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I need support for quantities with units. I'd like the type system to enforce unit correctness as much as possible. For example, it shouldn't be possible to combine grams with dollars. I'm going down the path of parameterized types, but this code seems far more repetitious than Scala code I've seen from others.

abstract class UnitOfMeasure

abstract class Range[T] {
  type T <: UnitOfMeasure
}
class Quantity[T <: UnitOfMeasure](value: Double)
class DefiniteRange[T<:UnitOfMeasure](lowerBound: Quantity[T], upperBound: Quantity[T]) extends Range[T]
class Confidence(conf: Double) {
  require(0.0 <= conf && conf <= 1.0)
}
class ConfidenceInterval[T<:UnitOfMeasure](lowerBound: Quantity[T], upperBound: Quantity[T], confidence: Confidence) extends Range[T] {
    def this(lower: Quantity[T], upper: Quantity[T]) = this(lower, upper, new Confidence(.90))
}

Is there a cleaner way to do this? The drumbeat of "T<:UnitOfMeasure" is the main thing that's bothering me.

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5  
I recall seeing an example in the Programming in Scala book that dealth with a base type of animals that had a compatible food, and subtypes that could only eat their compatible subtype and not food for others. I feel like it is related but I'm not sure. Maybe someone with the book handy can tease out the good nuggets. The gist of the solution is to use type members of a base class instead of these variance annotations all over the place. –  rndmcnlly May 5 '09 at 8:18
    
mdmnclly, that was exactly the right pointer. Thank you! Please post your comment as an answer so I can upvote it. –  mtnygard May 5 '09 at 8:40
    
+1. My debt is repaid. –  kd304 Jun 29 '09 at 18:49

3 Answers 3

up vote 3 down vote accepted

I just found this article

http://www.michaelnygard.com/blog/2009/05/units_of_measure_in_scala.html

Hope it helps.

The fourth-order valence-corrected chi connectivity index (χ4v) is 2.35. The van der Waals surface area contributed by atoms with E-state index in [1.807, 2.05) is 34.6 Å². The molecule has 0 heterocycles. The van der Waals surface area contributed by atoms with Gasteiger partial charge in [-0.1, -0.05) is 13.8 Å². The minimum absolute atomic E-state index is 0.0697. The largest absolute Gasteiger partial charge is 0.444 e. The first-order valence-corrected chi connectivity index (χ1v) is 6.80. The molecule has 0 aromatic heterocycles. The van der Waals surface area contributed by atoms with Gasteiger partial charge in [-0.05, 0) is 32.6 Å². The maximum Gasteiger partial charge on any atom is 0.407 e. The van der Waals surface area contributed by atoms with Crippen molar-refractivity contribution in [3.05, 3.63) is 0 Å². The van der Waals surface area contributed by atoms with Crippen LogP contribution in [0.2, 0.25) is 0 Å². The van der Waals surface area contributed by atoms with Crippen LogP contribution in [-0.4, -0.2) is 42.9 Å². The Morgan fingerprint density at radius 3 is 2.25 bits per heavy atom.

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2  
I was going to post that too and then I realized the author of that article is most likely the original poster of this question :) Maybe he should answer his own question now... –  Joe Holloway May 9 '09 at 15:24
1  
Yes, that was me. I wrote this question first. Separately, while waiting for answers here, I received a tweet with links. I investigated the library, then wrote that blog post based on the library. I thought it would be odd (and might come off as self-promotion) to answer my own question with a link to my own blog! –  mtnygard May 11 '09 at 3:52

I don't have the book, but maybe a self type is what you need. You can enclose your classes in another class and add your type definition to be used in the class scope.

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From mdmcnlly:

I recall seeing an example in the Programming in Scala book that dealth with a base type of animals that had a compatible food, and subtypes that could only eat their compatible subtype and not food for others. I feel like it is related but I'm not sure. Maybe someone with the book handy can tease out the good nuggets. The gist of the solution is to use type members of a base class instead of these variance annotations all over the place.

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